Right up until it was actually released, there was a huge amount of excitement and hype for Suicide Squad. Immediately following its release, however, this turned into a huge amount of disappointment and rage towards Suicide Squad. If I hadn’t been intrigued before the hate started, I certainly was when the Internet started screaming “travesty”.
The level of hate I’ve seen out there isn’t justified. I’m not saying it was fantastic, because it wasn’t, but it wasn’t a trainwreck. With some memorable highs and some unfortunate gaping holes it held out as good, but in the same sort of way that Happy Gilmore-era Sandler movies are good – it was funny, had some killer moments and some missed-by-a-mile hits. I’m not saying there’s anything wrong with a good old slighty-shitty comedy, but I think everyone expected this to be something else.
Harley Quinn was without doubt one of the highest highs that this film hit. Margot Robbie absolutely nailed it and the fragments of backstory we got made Harley Quinn one of the most developed and compelling characters in the movie. Her relationship with the Joker, who was brilliantly portrayed by Jared Leto, was also seriously fascinating and I wanted so much more of it. If anyone deserves a spin-off movie, it’s Harley. Someone please get on this, stat.
The only problem with Harley was actually a problem with most of the squad. Without giving too much away, they gave us a solid explanation for how and why Waller was able to “motivate” Deadshot and the Enchantress into doing what she wanted, but failed to explain how they got any of the others to agree to participate. Sure, there was always the threat of “do it or stay where you are forever”, but most of the characters would have taken the “stay where you are” option. They also really skimmed over the development of the villains-into-heroes part. They went straight from “I’m just here until I see my chance to escape” to “I’m going to help save the world for totally selfless reasons” without any character development or motivation to do so. This binary switch was almost as ridiculous as the way hitman-for-hire Deadshot was portrayed throughout as the most moral and upstanding of the bunch.
There were, as we might expect in a Sandler movie, a few moments of racial stereotyping portrayed as comedy. Captain Boomerang, regularly seen drinking tinnies of beer he’s clearly brought with him, brings almost nothing to the plot save for an assortment of Australian stereotypes. Really, they might as well have had him toting a barbecue around with him. Katana also fell victim to some of this stereotyping, but comparatively little.
The soundtrack was so close to a perfect strike. The mix of classic rock bangers combined with the more typical parts of the soundtrack gave it a much less serious and more fun feel, which is what stood Deadpool apart as one of the best superhero movies to come out in the last decade (not that that’s difficult to achieve when your competition includes several of the X-men films). The soundtrack worked so well that I’m willing to forgive the inclusion of AC/DC on it, who despite being an excellent band, have become the unfortunate hallmark of shite children’s movies.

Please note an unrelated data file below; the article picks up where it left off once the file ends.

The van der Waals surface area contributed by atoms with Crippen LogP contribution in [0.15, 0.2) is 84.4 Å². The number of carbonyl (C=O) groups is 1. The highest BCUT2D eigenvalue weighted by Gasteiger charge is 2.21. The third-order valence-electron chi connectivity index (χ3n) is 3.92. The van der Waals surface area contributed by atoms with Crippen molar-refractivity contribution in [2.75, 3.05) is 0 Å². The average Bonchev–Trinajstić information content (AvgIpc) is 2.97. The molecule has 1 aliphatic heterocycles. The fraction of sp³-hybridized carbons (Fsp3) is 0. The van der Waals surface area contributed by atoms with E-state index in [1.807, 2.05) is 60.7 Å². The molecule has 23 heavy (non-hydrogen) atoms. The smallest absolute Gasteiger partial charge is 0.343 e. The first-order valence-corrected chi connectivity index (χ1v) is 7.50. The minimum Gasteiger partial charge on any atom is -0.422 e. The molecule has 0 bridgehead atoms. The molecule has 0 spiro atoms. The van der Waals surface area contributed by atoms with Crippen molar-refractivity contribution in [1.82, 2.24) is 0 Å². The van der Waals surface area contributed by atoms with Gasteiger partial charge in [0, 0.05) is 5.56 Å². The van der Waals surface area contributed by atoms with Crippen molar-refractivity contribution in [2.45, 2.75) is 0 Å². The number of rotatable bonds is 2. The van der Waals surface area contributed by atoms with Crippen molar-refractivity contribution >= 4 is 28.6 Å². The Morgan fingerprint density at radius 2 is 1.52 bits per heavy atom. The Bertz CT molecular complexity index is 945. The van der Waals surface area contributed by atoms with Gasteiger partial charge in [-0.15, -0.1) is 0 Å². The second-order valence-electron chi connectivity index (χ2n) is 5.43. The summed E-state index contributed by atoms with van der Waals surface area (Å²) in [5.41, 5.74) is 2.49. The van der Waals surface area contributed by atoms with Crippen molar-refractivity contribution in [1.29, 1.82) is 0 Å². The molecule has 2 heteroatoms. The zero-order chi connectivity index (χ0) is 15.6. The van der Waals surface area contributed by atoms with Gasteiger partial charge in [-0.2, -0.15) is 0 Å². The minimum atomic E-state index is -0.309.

And with all of these things I’ve already mentioned, this could have still been a pretty damn good movie. But there’s one thing that accounts for 90% of the problems with this movie. This one thing almost killed the entire film and honestly, I won’t be surprised if it does kill the acting career of Cara Delevinge. For the stand-out carcrash was the Enchantress. I’m not blaming Delevinge for her characters complete and utter awfulness as her role involved little more than standing in place as a prop to attach special effects, computer generated voicing and what I will generously call clothes too. An interesting move backwards for a former-supermodel turned actress. But whilst the rest of the film had the typical hallmarks of a blockbuster superhero movie budget, anything and everything to do with the Enchantress had all the hallmarks of a fan movie made in some guy’s backyard. The effects were the sort of thing I’d expect from an A-level film studies class. The acting was so obscured by these effects that it’s hard to comment on Cara’s performance, but the small scenes of genuine non-sfx acting we saw from her were on a par with a year 11 play production of, well, anything. I’ve seen Cara Delevinge in several other movies in which she was absolutely phenomenal, most notably Paper Towns, but she really failed to bring anything special to this role. But maybe she suspected, as I do, that this role was actually written with the intention of ending the career of whichever fool ended up taking it on.
All in all, I’m going to give it a fairly generous 5.5/10. It was still enjoyable and entertaining, but it had some gaping plotholes and I will never, ever forgive anyone involved for the Enchantress. Where Deadpool hit success by not taking itself too seriously and being undisputedly fun, Suicide Squad took it just that bit further and landed sadly in Sandler territory. Suicide Squad is closer to being Happy Gilmore than it is to being Deadpool. Ultimately fun, but not going to go down in movie history. And not really what we wanted from it.